• We need 4-130 Watt solar panels to meet our needs.
  • We can't put any solar panels on the bimini because the boom hangs over it and would take out the panels. 
  • We can put two solar panels on the dodger but that isn't enough to top up the batteries.

So we're looking at wind generators. We have both found excellent articles on line and may have settled on a model that will work in heavy winds but that starts generating power in low winds (fewer than 10 knots). That's important because sailors anchor in protected harbors, where the winds may be lighter. (I didn't think of that until I did research on the Internet.) EW came up with this article and we are now looking at the new Air Breeze wind generator. 

Ultimately, we'll also add those two solar panels on top of the dodger. But not this year. 

Stay tuned in to follow the purchase and installation (that's always fun). We'll let you know how it goes. 

And to my loyal readers who want us to get a Panda Generator. We don't wanna. 'Nuff said. Really. You can't make me, you can't make me. Love you anyway.





Weddings, Marriage, and the Path We Take

This weekend we attended a beautiful wedding. The couple is young, but mature and ready to walk their life path together. The wedding was wonderful -- beautiful, yet with unexpected moments of humor: The ring bearer carried the rings tied onto a large plush elephant. The young male attendants wore suits and ties -- and whited-tipped black Converse sneakers. The bride and her dad arrived via a lobster boat and she whooped and waved all the way in to the dock. The bride and groom and all of us smiled and laughed throughout the ceremony.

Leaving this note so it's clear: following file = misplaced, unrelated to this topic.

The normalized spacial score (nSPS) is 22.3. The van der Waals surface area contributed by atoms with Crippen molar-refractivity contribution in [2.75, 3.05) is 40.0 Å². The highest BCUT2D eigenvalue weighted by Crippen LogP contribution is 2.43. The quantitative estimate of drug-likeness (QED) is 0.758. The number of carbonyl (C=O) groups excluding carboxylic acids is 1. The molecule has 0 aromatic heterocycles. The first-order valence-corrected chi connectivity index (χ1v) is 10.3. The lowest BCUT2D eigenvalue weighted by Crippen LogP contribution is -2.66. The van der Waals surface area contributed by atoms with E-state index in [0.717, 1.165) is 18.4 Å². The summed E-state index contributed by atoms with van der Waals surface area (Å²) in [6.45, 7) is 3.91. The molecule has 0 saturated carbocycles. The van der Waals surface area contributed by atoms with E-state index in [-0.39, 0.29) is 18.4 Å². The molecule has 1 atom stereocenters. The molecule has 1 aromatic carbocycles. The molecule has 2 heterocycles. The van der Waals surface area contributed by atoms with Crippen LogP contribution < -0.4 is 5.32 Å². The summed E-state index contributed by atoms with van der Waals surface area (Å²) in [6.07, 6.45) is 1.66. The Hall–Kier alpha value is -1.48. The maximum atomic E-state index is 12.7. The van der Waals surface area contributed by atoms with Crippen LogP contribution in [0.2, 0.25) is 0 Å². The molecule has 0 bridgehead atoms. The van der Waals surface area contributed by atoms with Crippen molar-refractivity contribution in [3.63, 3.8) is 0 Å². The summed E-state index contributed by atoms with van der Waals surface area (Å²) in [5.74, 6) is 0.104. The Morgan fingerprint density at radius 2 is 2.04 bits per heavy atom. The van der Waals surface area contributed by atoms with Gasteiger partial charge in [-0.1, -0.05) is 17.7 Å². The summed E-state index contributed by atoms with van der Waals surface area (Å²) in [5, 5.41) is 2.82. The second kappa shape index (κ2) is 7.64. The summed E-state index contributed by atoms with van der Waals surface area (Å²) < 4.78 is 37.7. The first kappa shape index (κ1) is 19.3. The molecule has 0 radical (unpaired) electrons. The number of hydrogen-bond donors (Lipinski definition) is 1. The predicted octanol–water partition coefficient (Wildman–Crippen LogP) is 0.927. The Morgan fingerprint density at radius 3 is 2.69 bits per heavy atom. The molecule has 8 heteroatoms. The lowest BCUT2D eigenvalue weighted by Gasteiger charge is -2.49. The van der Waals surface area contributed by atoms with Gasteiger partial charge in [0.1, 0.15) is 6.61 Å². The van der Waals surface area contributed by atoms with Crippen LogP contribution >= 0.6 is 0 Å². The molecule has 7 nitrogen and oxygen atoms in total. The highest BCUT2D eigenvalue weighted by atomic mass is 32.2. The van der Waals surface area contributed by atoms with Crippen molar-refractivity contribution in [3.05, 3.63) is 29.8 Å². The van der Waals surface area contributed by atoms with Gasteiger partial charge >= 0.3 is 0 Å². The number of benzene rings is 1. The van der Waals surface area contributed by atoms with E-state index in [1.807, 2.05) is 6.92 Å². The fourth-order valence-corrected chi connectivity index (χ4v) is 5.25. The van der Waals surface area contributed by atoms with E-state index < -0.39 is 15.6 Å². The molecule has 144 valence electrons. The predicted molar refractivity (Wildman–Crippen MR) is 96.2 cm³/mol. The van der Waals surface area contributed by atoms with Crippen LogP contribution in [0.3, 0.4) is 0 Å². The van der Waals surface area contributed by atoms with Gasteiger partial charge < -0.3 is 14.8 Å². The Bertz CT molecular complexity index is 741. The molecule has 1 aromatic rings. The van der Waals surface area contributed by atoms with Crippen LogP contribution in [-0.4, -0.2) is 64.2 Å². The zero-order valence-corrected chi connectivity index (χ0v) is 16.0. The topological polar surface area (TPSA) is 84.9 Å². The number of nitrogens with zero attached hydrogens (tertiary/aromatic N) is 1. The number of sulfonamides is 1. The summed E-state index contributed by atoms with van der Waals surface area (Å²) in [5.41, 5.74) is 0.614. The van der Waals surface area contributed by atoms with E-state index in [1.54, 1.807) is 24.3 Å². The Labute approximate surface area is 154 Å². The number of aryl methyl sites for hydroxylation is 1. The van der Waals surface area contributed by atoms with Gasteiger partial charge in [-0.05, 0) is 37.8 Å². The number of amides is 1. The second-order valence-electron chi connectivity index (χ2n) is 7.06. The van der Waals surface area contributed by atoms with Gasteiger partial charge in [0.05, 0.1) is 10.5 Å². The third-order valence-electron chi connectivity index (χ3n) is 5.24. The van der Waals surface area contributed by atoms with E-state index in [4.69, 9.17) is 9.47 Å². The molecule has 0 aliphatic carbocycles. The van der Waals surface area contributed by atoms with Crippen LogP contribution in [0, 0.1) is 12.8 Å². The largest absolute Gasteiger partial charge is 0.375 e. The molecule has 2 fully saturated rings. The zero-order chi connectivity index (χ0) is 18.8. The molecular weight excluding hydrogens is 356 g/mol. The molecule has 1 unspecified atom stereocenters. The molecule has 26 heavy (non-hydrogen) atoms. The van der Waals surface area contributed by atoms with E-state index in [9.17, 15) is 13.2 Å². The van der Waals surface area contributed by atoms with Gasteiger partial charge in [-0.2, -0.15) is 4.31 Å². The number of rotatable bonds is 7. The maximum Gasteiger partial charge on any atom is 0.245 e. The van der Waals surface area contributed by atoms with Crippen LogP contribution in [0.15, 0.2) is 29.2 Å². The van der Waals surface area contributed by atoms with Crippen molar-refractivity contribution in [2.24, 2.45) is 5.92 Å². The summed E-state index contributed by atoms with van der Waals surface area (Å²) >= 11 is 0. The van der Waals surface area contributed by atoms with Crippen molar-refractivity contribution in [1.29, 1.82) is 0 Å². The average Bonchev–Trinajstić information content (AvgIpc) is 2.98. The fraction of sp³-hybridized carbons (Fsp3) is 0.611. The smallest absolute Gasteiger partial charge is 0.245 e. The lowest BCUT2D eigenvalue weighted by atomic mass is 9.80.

My favorite moment was a private one: After the dinner and before the dancing, I stood in line at the ladies' room in the lobby of the Newagen Seaside Inn. Bride and Groom walked into the lobby hand in hand to practice their "first dance", as they had some concern that her gown would impede them. While they wowed us on the dance floor to tears laughter and applause, that first dance in the lobby will be the one I remember. They'll do fine.

Both are adventurous and met in Europe as both were working there - she in Italy and he in Switzerland. That love of travel and adventure is one of the things that bind them together. Both sets of parents gave them each strong roots; and both bride and groom have earned their wings.  

Do you think about your marriage when you go to a wedding? I'm still in my rather melancholy state of imminent departure, good-byes, huge lists of things to do as EW and I walk down this unconventional path of sailing away. This morning, on MBBN Radio, I listened as Garrison Keillor read My Parents' Dance Lesson by Alison Townsend.  My favorite line:

The truth is, no one really knows
about the moment when their glance
catches and snags across the room,
a fishline pulling taut as they
place their feet on Murray's
famous "magic footsteps," and start
the slow luxury of reeling one another in.

When EW and I met -- it was not romantic. Funny, but not romantic. While I did not feel an instant tug that evening, within three weeks I was sure that "he was the one". But I was not adventurous in my youth and never, ever, ever imagined this path we are now walking. 

The truth is, when we begin a marriage none of us know where our path will lead. We do know that we'll experience laughter, tears, disappointments, wonder, sorrows and great happiness. During these last few weeks I've experienced every one of those weekly if not daily!

EW and I have a good life and I like our path.  I wouldn't trade it for anything. 

I hope that the Bride and Groom feel the same way in 25 years.